Sense And Sensibility

Sense And Sensibility

Paperback | April 29, 2003

byJane AustenIntroduction byRos BallasterEditorRoss Ballaster

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Jane Austen''s first published work, meticulously constructed and sparkling with her unique wit

Marianne Dashwood wears her heart on her sleeve, and when she falls in love with the dashing but unsuitable John Willoughby she ignores her sister Elinor''s warning that her impulsive behaviour leaves her open to gossip and innuendo. Meanwhile Elinor, always sensitive to social convention, is struggling to conceal her own romantic disappointment, even from those closest to her. Through their parallel experience of love - and its threatened loss - the sisters learn that sense must mix with sensibility if they are to find personal happiness in a society where status and money govern the rules of love. This edition also includes explanatory notes and textual variants between first and second edition.

For more than seventy years, Penguin has been the leading publisher of classic literature in the English-speaking world. With more than 1,700 titles, Penguin Classics represents a global bookshelf of the best works throughout history and across genres and disciplines. Readers trust the series to provide authoritative texts enhanced by introductions and notes by distinguished scholars and contemporary authors, as well as up-to-date translations by award-winning translators.

Sense And Sensibility

Paperback | April 29, 2003
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Jane Austen's first published work, meticulously constructed and sparkling with her unique witMarianne Dashwood wears her heart on her sleeve, and when she falls in love with the dashing but unsuitable John Willoughby she ignores her sister Elinor's warning that her impulsive behaviour leaves her open to gossip and innuendo. Meanwhile Elinor, always sensitive to social convention, is struggling to...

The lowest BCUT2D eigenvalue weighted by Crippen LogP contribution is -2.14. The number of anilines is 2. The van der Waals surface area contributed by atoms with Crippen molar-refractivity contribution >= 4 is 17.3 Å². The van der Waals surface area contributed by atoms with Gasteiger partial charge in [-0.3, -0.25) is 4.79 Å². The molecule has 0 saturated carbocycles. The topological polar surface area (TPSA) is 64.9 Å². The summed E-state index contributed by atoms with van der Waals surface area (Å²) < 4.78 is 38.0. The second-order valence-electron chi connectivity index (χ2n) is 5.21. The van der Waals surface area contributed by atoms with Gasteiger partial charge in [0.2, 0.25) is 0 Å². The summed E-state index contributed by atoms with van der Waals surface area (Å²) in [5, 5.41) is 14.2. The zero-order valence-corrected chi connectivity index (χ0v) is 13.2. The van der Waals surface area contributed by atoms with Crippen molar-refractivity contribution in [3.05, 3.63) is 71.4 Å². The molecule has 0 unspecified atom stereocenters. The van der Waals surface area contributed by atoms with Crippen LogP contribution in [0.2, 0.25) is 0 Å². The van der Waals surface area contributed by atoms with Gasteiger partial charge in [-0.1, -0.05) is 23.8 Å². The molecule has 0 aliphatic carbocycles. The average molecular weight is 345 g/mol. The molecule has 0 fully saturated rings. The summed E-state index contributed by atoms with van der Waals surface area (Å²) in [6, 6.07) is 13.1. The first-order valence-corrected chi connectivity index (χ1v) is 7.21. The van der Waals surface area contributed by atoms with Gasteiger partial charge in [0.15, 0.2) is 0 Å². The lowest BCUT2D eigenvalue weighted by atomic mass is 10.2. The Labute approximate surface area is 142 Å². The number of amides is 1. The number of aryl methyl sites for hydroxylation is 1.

From the Jacket

Marianne Dashwood wears her heart on her sleeve, and when she falls in love with the dashing but unsuitable John Willoughby she ignores her sister Elinor’s warning that her impulsive behaviour leaves her open to gossip and innuendo. Meanwhile Elinor, always sensitive to social convention, is struggling to conceal her own romantic disappointment, even from those closest to her. Through their parall...

Jane Austen (1775-1817) was extremely modest about her own genius but has become one of English literature's most famous women writers. She is also the author of Pride and Prejudice, Mansfield Park, Emma, Persuasion and Northanger Abbey. Ros Ballaster is Professor of 18th Century Studies at Mansfield College, Oxford.

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Format:PaperbackDimensions:368 pages, 7.76 × 5.06 × 0.97 inPublished:April 29, 2003Publisher:Penguin Publishing GroupLanguage:English

The following ISBNs are associated with this title:

ISBN - 10:0141439661

ISBN - 13:9780141439662

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Reviews

Rated 1 out of 5 by from no the best I love miss austen's works. But sadly to say this is not the best book I've read by her, but it is worth the read. It's a bit of a bore and is not the same slight comical lines and remarks as Emma or Pride & Prejudice.
Date published: 2013-08-01
Rated 4 out of 5 by from The most romantic of all Austen’s novels. The first of her published novels, Sense and Sensibility tells the story of Dashwood sister’s Elinor and Marianne who although basically penniless, are determined to move towards what they believe to be the perfect love. Marianne being thoroughly romantic and ardent in her vision is ready to die for love, but Elinor is more thoughtful and self-controlled and puts much more sense into it. They will each have to overcome grief and despair to achieve what they hope will be marital bliss. In my opinion, this first novel of Austen is by far her most romantic and depicts sisterly love in a beautiful way. Each time I read it, I can help but feeling for either of the sisters as they grow apart or closer in their quest for Edward Ferrars or John Willoughby. The whole novel is well plotted, not matter what some people have said about the unraveling of the love triangle that is Lucy Steele, Elinor and Edward. And even though every deadly romantic individual will hope for a happy ending in between Marianne and Willoughby, I find that her marrying sensible Colonel Brandon, although almost twice her senior, is much more suitable than her ending with Willoughby. For more about this book and many more, visit my blog at: ladybugandotherbookworms.blogspot.com
Date published: 2013-06-30
Rated 1 out of 5 by from Yawn Not the worst of the worst but a yawn... didn't get through it... too boring. It was the audio book version and listened to during the last half of a 13 and a half hour drive, so I may not be the best judge.
Date published: 2011-12-16
Rated 4 out of 5 by from Great Read! Something about this story made me love it. I think it was her sister's love affair in the background. I love that it didn't shadow over the main love affair but in a way complimented it. In true Austen Style she has a quiet and responsible character and a wild and outspoken one with Gentlemen at the ready.